[Docs] [txt|pdf] [Tracker] [WG] [Email] [Diff1] [Diff2] [Nits]

Versions: 00 01 02 03 04 05 06 07 RFC 3260

Diffserv Working Group                                   Dan Grossman
Internet Draft                                           Motorola, Inc.
Expires: April 2000
draft-ietf-diffserv-new-terms-01.txt
                                                         October, 1999

                      New Terminology for Diffserv

Status of this Memo

   This document is an Internet-Draft and is in full conformance with
   all provisions of section 10 of RFC2026.  Internet-Drafts are working
   documents of the Internet Engineering Task Force (IETF), its areas,
   and its working groups.  Note that other groups may also distribute
   working documents as Internet-Drafts.

   Internet-Drafts are draft documents valid for a maximum of six months
   and may be updated, replaced, or obsoleted by other documents at any
   time.  It is inappropriate to use Internet-Drafts as reference
   material or to cite them other than as ``work in progress.''

     The list of current Internet-Drafts can be accessed at
     http://www.ietf.org/ietf/1id-abstracts.txt

     The list of Internet-Draft Shadow Directories can be accessed at
     http://www.ietf.org/shadow.html.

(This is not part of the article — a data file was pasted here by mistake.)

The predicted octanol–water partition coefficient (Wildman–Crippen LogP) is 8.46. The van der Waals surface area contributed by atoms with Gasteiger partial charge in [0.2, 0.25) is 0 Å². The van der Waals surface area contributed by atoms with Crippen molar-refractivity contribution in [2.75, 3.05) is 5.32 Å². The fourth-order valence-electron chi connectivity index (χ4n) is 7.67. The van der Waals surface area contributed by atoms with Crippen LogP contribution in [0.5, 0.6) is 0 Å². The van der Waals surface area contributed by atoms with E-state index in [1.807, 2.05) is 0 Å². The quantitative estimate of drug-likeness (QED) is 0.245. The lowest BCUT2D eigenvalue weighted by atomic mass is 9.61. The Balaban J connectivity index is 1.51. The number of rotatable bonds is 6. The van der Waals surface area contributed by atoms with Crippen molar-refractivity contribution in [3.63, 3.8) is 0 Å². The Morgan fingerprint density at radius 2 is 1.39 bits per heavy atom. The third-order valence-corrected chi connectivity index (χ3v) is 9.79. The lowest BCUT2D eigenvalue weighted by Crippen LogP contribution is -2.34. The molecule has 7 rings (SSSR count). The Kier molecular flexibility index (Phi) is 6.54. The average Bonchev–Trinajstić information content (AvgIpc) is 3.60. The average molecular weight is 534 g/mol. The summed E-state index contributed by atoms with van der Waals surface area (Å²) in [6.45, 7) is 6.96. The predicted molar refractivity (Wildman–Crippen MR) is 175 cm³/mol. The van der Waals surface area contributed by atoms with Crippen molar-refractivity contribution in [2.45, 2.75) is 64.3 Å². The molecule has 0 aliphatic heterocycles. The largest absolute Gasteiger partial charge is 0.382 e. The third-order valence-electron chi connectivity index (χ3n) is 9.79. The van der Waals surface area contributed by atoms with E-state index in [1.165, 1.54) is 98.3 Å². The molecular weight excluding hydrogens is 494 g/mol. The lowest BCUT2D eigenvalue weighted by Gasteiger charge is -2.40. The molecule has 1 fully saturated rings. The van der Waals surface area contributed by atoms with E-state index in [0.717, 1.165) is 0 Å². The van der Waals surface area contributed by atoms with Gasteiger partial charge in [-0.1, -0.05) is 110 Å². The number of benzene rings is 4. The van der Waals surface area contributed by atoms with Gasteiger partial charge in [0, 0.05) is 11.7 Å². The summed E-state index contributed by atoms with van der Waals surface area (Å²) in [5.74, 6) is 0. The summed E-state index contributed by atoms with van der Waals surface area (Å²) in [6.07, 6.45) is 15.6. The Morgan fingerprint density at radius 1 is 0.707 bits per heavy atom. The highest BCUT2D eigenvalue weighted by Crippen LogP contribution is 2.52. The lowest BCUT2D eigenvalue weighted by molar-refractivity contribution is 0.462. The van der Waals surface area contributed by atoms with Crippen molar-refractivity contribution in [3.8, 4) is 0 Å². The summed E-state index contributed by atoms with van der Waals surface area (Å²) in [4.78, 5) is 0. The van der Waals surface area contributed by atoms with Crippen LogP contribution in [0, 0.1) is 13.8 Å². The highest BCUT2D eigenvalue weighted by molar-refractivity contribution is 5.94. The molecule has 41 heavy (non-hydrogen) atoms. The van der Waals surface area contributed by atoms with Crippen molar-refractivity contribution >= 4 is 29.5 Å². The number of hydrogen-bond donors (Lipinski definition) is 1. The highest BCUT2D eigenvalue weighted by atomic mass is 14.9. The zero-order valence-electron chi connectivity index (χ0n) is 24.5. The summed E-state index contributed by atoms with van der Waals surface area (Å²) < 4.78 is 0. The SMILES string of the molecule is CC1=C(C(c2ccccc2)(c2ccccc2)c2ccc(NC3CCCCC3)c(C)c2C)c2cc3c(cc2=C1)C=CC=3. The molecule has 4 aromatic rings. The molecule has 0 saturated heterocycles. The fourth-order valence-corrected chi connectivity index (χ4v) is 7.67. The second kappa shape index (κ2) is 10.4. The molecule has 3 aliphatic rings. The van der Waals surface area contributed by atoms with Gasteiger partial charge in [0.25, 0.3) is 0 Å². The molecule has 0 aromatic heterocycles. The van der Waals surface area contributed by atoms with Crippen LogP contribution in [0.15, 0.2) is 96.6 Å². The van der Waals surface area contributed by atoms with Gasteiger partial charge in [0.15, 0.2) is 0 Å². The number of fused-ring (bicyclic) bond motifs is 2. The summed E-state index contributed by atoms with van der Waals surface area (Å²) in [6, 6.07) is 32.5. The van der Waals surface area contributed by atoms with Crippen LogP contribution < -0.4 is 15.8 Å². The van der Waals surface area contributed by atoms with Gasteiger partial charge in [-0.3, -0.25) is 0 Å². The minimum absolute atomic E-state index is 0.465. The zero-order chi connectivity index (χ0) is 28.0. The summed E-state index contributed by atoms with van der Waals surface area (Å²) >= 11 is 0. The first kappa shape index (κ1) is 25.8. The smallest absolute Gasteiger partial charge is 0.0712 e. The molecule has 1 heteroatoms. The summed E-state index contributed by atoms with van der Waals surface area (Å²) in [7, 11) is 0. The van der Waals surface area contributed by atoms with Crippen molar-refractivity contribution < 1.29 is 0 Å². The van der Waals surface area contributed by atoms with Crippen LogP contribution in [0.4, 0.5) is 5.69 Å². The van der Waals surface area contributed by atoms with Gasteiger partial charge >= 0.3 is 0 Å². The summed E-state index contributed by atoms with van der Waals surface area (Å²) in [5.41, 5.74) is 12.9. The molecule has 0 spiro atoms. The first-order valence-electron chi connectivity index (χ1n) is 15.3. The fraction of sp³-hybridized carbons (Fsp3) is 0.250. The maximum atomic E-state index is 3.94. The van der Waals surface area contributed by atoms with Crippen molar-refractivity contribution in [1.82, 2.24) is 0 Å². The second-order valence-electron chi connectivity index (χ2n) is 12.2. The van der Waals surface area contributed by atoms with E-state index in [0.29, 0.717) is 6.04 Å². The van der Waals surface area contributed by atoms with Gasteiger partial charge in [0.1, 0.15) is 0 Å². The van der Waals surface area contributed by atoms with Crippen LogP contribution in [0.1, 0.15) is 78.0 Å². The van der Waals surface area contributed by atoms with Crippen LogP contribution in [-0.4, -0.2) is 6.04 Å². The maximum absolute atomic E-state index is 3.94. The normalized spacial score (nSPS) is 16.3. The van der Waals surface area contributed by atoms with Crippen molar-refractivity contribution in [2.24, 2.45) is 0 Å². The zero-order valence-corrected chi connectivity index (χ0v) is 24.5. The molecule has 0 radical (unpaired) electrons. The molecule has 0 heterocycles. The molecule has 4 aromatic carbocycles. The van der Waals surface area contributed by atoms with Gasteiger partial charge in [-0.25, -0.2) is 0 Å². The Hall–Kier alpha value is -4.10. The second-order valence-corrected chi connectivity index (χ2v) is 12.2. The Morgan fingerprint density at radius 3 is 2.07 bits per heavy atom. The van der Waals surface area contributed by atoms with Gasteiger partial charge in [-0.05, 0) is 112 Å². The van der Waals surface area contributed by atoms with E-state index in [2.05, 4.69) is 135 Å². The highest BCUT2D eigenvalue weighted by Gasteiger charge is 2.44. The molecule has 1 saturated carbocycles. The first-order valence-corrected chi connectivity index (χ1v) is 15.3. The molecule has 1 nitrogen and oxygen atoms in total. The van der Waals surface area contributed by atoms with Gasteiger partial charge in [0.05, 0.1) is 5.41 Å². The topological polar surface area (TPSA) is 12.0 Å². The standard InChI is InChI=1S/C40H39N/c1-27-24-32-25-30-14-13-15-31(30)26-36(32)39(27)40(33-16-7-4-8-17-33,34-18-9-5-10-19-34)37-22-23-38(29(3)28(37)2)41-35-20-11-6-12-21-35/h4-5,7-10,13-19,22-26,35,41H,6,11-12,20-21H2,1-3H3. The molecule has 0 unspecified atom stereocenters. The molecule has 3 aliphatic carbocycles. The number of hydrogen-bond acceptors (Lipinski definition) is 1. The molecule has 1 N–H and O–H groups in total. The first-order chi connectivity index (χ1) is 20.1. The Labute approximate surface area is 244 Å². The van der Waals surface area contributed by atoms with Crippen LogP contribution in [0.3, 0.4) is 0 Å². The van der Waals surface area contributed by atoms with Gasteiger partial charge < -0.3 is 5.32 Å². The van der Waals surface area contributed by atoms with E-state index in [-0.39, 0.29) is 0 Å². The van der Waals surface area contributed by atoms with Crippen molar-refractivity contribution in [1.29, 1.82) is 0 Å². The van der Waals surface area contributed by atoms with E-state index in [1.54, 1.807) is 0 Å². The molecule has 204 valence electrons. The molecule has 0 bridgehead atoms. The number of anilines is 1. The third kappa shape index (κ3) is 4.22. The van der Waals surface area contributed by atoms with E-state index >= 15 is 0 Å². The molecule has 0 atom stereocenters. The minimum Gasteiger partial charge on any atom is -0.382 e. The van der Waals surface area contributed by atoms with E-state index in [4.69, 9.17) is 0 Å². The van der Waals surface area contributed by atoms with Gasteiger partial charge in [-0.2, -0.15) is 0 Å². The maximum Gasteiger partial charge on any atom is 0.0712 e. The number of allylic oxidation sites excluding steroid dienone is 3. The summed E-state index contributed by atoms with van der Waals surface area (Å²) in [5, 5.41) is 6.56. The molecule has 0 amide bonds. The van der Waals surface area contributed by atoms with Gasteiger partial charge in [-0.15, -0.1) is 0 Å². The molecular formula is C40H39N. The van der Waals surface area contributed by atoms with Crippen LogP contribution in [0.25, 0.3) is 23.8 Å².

Abstract

   This memo captures Diffserv working group agreements concerning new
   and improved terminology. It is intended as a living document for use
   by the Diffserv working group, and especially for use of authors of
   Diffserv drafts.  It is expected that the terminology in this memo
   will be incorporated into the existing Diffserv RFCs when they are
   updated.

Copyright Notice

   Copyright (C) The Internet Society (1999).  All Rights Reserved.

1.  Introduction
   As the Diffserv work has evolved, there have been
   several cases where terminology has needed to be created or the
   definitions in [1] and [2] have needed to be refined.   This memo was
   created to capture and test group agreements on terminology, rather
   than attempting to revise the base RFCs and recycle them at proposed
   standard.  Diffserv authors are encouraged to use the new terminology

Grossman                                                        [Page 1]


draft-ietf-diffserv-new-terms-01.txt                        October 1999

   whereever appropriate.

2. Terminology related to Service Level Agreements (SLAs)

   The Diffserv Architecture [2] uses the term "Service Level Agreement"
   (SLA) to describe the "service contract... that specifies the
   forwarding service a customer should receive".  The SLA may include